Fixing America’s Healthcare Supply Chain

The buildup to World War II illustrated the negative effect that huge wartime demand for medical supplies, equipment, and pharmaceuticals had on public and private healthcare systems in the United States. After the war, the Defense Logistics Agency (DLA) began building and pre-positioning federally owned medical materiel in storage depots domestically and materiel management centers in the European and Pacific theaters of operations. Collectively, these inventories were named war reserve materiel (WRM) and consisted of billions of dollars of medical materiel. The WRM was designed to provide wartime start-up supplies until medical materiel manufacturers could ramp up production to levels capable of supporting both wartime and civilian healthcare needs simultaneously. The medical WRM was also used to provide medical support to contingencies and humanitarian assistance missions both at home and abroad.

In order to maintain medical supplies within shelf-life parameters, armed forces healthcare facilities were required to use WRM supplies to the maximum extent possible in order to conserve the DLA’s investment in inventory and maintain its supplies and equipment ready for deployment worldwide. When the 1991 Gulf War broke out, pre-positioned medical materiel in Europe and at U.S. depots supplied the initial start-up inventories for medical facilities set up in the Middle East. The WRM system worked as advertised, relieving much pressure on the healthcare supply chain. However, almost immediately after the Gulf War, American politicians decided to draw down WRM inventories both at home and overseas. It was part of what was called a peace dividend.

Lessons From COVID

Seven actions would ensure a supply chain just-in-time inventory model for normal times and a just-in-case model for future disasters and other emergencies.

The current pandemic laid bare the shortsighted approach to medical materiel management. The just-in-time supply chain broke down, and there were no “just-in-case” inventories to sustain healthcare services. This left healthcare providers without much needed personal protective equipment and many of the supplies and equipment needed for pandemic care and everyday patient services.

One idea being recommended for decades is a medical materiel management system that functions like the Strategic Petroleum Reserve for petroleum products. Using this model, the government would purchase and own reserve inventories of medical materiel, ready to supply any mission the government directs during emergencies.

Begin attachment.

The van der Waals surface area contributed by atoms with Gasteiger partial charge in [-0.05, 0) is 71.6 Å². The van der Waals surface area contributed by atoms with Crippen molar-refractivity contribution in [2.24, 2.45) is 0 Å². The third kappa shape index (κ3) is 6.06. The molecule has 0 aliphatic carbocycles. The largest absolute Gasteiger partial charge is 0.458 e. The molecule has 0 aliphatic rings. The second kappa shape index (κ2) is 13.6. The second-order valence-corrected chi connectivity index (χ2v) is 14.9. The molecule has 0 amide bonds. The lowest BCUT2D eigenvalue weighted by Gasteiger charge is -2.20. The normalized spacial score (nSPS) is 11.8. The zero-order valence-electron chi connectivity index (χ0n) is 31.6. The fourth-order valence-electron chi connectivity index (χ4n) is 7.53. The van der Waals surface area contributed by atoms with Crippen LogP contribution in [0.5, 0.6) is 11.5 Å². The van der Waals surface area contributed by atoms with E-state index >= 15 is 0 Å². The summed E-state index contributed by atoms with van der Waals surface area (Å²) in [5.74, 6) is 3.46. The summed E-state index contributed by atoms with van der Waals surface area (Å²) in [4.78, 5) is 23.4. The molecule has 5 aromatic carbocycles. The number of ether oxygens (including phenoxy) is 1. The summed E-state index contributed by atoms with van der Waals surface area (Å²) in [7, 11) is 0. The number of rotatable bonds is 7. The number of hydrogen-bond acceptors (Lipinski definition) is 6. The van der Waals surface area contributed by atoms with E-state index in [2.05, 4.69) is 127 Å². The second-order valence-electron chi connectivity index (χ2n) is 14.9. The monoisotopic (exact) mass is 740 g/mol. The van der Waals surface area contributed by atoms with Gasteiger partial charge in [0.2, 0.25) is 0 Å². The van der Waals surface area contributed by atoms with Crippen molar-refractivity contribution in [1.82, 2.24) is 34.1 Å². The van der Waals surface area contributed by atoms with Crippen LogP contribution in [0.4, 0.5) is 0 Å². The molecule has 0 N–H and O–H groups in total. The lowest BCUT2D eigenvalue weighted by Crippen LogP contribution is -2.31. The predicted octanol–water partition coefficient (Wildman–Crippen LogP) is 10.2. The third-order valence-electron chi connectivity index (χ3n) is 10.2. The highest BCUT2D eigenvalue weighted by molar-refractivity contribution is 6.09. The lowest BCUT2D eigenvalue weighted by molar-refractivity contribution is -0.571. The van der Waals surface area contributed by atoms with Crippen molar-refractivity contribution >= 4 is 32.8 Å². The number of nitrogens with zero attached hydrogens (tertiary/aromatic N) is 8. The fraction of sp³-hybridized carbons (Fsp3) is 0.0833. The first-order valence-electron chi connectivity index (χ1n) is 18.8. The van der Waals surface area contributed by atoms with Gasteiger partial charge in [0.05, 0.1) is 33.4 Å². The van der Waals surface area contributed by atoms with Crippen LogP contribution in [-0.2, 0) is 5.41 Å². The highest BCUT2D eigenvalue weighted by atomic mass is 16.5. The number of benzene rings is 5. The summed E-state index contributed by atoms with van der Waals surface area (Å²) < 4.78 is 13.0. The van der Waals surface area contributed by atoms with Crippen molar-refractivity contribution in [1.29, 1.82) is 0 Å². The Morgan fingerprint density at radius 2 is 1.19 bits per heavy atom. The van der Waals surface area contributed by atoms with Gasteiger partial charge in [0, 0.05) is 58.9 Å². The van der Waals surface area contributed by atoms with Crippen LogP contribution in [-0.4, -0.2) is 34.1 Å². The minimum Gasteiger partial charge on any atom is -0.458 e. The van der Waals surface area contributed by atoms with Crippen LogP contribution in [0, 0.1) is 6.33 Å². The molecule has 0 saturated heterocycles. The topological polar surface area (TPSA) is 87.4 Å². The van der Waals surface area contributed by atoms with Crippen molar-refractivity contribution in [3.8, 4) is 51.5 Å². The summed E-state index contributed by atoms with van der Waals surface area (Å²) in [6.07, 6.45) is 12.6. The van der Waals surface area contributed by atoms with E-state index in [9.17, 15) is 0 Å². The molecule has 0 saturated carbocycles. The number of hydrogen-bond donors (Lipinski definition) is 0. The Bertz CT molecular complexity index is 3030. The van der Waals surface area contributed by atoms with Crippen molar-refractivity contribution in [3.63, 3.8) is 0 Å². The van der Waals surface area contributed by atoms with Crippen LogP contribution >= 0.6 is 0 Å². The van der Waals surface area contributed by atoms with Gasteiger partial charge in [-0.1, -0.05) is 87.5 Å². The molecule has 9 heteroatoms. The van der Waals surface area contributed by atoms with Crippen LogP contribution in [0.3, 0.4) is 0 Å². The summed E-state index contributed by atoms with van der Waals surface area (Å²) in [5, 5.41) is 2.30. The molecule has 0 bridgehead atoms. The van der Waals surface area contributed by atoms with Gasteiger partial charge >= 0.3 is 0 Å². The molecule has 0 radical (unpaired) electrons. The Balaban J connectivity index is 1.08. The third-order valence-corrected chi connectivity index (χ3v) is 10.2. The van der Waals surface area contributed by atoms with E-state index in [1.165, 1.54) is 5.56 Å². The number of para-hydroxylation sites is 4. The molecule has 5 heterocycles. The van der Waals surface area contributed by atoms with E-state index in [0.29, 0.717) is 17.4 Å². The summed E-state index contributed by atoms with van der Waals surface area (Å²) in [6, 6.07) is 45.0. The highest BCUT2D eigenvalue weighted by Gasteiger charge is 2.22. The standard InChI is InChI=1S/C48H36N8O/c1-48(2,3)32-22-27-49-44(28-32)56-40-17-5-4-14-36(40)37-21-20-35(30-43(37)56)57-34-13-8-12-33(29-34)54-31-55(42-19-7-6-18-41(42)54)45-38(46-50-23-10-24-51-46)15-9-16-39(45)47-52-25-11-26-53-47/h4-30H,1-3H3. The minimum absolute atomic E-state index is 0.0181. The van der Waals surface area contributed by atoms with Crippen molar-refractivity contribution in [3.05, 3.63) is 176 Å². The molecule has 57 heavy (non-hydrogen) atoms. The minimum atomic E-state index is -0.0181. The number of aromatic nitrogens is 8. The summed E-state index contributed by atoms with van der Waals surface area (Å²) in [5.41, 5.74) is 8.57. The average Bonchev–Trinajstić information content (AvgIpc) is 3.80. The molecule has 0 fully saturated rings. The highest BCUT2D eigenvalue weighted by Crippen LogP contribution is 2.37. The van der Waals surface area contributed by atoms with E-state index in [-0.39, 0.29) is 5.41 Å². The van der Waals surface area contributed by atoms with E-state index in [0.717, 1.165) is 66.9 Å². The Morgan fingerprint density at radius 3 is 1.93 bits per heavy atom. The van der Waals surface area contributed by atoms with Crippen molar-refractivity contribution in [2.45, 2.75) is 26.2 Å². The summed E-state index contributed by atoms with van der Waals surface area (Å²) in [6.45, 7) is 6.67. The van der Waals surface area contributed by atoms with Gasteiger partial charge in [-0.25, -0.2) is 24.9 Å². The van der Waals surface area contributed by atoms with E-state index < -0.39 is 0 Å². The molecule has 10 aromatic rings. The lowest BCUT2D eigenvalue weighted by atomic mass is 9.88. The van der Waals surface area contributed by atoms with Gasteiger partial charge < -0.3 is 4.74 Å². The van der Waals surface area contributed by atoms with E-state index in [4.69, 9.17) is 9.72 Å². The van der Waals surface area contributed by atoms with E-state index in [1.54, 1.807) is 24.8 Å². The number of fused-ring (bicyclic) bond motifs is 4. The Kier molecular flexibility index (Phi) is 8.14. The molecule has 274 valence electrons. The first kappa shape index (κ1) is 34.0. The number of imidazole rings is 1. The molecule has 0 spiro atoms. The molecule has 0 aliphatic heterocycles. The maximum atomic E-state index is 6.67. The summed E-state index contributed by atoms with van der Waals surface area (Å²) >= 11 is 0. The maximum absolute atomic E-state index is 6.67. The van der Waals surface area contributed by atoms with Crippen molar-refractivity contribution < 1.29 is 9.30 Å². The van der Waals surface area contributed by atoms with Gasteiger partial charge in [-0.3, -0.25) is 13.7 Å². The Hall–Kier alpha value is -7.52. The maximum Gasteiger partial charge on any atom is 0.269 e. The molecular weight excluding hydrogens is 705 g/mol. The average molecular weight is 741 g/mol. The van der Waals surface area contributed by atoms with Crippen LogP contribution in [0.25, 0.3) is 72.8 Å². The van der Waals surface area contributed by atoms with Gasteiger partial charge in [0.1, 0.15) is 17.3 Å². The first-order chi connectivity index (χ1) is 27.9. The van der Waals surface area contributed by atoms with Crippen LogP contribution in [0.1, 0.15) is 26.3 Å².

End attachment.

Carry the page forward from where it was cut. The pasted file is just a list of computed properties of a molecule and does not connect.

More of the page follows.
Urgent Action Plan

The following actions would re-establish the healthcare supply chain just-in-time inventory model:

  1. The federal government should direct the DLA to institute a federal Disaster Reserve Materiel (DRM) program. This program should be large enough to supply and sustain the U.S. healthcare and public health systems for 90 days during future disasters, or until medical manufacturing can ramp-up to meet the new demand for product.
  2. Re-institute the DLA’s Directorate of Medical Materiel as the executive agent for DRM oversight. However, instead of returning to the former depot system, use major U.S. healthcare distribution companies to manage DRM in storage.
  3. Reinvigorate the National Disaster Medical System (NDMS) and establish disaster reserve materiel supply lines between DLA, prime vendors, and NDMS partner hospitals, and eventually connect other healthcare entities on a voluntary basis.
  4. Select one prime vendor for each DRM class of supply (medical/surgical, pharmaceutical/biologics, and medical equipment) to manage the government-owned DRM and to conduct quality control functions and to maintain all medical materiel within shelf-life parameters.
  5. Demonstrate the DRM system’s capability and capacity to rapidly move DRM materiel to U.S. healthcare organizations using existing distribution networks during NDMS exercises or actual disasters.
  6. Discourage healthcare organizations from building their own inventories in order to enable DRM prime vendors to develop highly accurate inventory demand models that closely correlate with actual materiel usage.
  7. Restore the pre-COVID healthcare supply chain in a manner that uses a “just-in-time” inventory model for everyday health services and very deep and resilient DRM inventories for use in future large-scale disasters … and, yes, even a future pandemic.

By instituting a federal DRM system, the U.S. healthcare supply chain will be both economical during normal times and resilient enough to expand to meet any future disaster requirements for medical materiel.

James M. Rush Sr.

James M. Rush Sr. has over 45 years of healthcare administration and community emergency management experience in the U.S. armed forces, the U.S. public-health community, and the nation’s civilian healthcare industry. He served as the Region III project officer for the National Bioterrorism Hospital Preparedness Program, and the CDC’s National Pharmaceutical Stockpile, always dedicated to assisting healthcare and public health organizations prepare for “all hazards” events and incidents. He is author of, among other published works, the “Disaster Preparedness Manual for Healthcare Materials Management Professionals,” and a self-published book “Unprepared.”



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